Revell's Classic 1/48 F6F-5
By Mike Whye
If you were building models in the 1960s, you remember some of Monogram's 1/48 models with action features such as landing gear that can be flipped up and down and wings that can be folded. Panel lines were raised and, boy, could you feel the rivets by running a finger across the skin of the wings and fuselage! Detail, as we know it nowadays, was sparse--basically, the pilot in the cockpit was it. So it's back to the past when you buy Revell's re-issue of Monogram's 1/48 F6F-5 Hellcat (kit #5262). Yup, that old kit is still around, not just on the nostalgia shelves of the hobby stores but among the currently issued models. Yes, it's baaack.
The Real Hellcats
At this point in the review I usually digress into a short history and this one will be short, not because the Hellcat doesn't deserve a long write-up but because its history is so well known. Made by Grumman as a follow-on to its F4F Wildcat, the Hellcat contract was let in mid-1941 and its first flight occurred a year later. Not until Sept. 1943 did a Hellcat shoot down a Japanese plane, an Emily flying boat. Whatever air superiority the Japanese Zeroes and other aircraft were having over the U.S. Navy fighters evaporated when the Hellcats took to the sky in ever-increasing numbers. By the end of the war, Hellcats accounted for about 56 percent of all Japanese aircraft shot down - 5,163 by the Hellcats. Hellcats downed another 60 enemy aircraft in other theaters and with Great Britain's Royal Navy.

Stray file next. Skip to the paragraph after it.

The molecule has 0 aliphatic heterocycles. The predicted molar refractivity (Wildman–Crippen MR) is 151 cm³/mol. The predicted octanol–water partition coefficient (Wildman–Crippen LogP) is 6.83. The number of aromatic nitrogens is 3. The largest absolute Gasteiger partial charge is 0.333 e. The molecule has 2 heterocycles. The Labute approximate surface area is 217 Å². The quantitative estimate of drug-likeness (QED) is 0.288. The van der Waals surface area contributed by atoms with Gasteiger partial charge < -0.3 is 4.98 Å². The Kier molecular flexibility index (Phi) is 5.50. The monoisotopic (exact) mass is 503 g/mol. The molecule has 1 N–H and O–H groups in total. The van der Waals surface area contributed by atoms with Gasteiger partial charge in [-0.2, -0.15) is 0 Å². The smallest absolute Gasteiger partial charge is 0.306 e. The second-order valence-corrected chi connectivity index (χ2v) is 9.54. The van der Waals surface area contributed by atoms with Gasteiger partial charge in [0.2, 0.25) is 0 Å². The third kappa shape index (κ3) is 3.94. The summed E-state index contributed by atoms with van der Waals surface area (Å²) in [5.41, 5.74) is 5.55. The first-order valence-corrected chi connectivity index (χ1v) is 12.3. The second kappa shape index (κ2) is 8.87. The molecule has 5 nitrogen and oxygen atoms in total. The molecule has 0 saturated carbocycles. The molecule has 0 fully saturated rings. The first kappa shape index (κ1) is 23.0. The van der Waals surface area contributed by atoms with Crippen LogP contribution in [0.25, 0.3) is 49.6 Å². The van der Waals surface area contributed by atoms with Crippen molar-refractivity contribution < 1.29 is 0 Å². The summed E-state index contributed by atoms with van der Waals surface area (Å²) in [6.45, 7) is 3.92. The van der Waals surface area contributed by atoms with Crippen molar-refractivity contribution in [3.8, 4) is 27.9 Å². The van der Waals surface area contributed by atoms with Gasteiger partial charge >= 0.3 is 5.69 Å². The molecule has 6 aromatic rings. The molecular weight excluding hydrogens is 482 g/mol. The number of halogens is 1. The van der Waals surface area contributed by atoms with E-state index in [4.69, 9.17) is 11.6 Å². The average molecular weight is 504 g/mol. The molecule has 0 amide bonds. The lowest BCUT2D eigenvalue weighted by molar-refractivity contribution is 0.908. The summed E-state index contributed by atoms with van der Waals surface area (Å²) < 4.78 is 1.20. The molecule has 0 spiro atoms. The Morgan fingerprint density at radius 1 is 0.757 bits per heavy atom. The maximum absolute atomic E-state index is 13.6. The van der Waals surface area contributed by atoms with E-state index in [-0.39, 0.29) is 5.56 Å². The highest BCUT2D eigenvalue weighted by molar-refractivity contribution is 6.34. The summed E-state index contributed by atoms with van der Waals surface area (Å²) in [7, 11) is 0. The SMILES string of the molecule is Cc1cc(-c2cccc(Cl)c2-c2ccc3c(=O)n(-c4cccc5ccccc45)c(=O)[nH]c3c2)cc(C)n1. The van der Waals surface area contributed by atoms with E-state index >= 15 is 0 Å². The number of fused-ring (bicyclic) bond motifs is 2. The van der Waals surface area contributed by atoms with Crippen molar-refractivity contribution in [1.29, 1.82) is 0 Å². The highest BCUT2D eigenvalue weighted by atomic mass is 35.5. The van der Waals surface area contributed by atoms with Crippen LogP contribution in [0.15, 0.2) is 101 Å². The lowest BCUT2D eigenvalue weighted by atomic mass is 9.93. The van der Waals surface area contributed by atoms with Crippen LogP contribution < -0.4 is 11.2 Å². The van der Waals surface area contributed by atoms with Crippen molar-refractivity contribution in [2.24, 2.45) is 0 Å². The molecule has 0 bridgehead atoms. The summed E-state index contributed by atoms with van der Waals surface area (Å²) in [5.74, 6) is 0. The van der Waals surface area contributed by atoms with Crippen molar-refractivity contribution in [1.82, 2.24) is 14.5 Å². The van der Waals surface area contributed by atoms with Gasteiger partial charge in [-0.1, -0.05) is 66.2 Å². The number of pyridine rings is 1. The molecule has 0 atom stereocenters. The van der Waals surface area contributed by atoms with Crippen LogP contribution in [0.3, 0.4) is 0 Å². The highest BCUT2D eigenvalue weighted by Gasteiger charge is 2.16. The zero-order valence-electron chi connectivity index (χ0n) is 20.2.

If you wonder if the kit has been improved....well, if you count new decals as the improvement, then yes. Otherwise, no. There's no cockpit detail, nothing to see in the wheel wells either...not even on the inside of the landing gear covers.
Decals allow you to show an F6F-5 of VF-83 on the USS Essex in 1945 (it was shared by three pilots, each of whom became an ace) and another F6F-5 of VF/VBF-12 on the USS Randolph, also in 1945. In both versions, large white decals cover a lot of the vertical stabilizer and rudder; I’d be temped instead to do some masking and spray paint those areas white.
You aren't going to get much more out of Revell’s 1/48 F6F-5 than anyone did in the 1960s other than some different and better decals. It's a good simple kit for anyone who's getting into modeling at any age or returning to modeling after some years away. It should be a quick and easy build. Its MSRP is $17.99.
Our thanks to Revell for the review kit.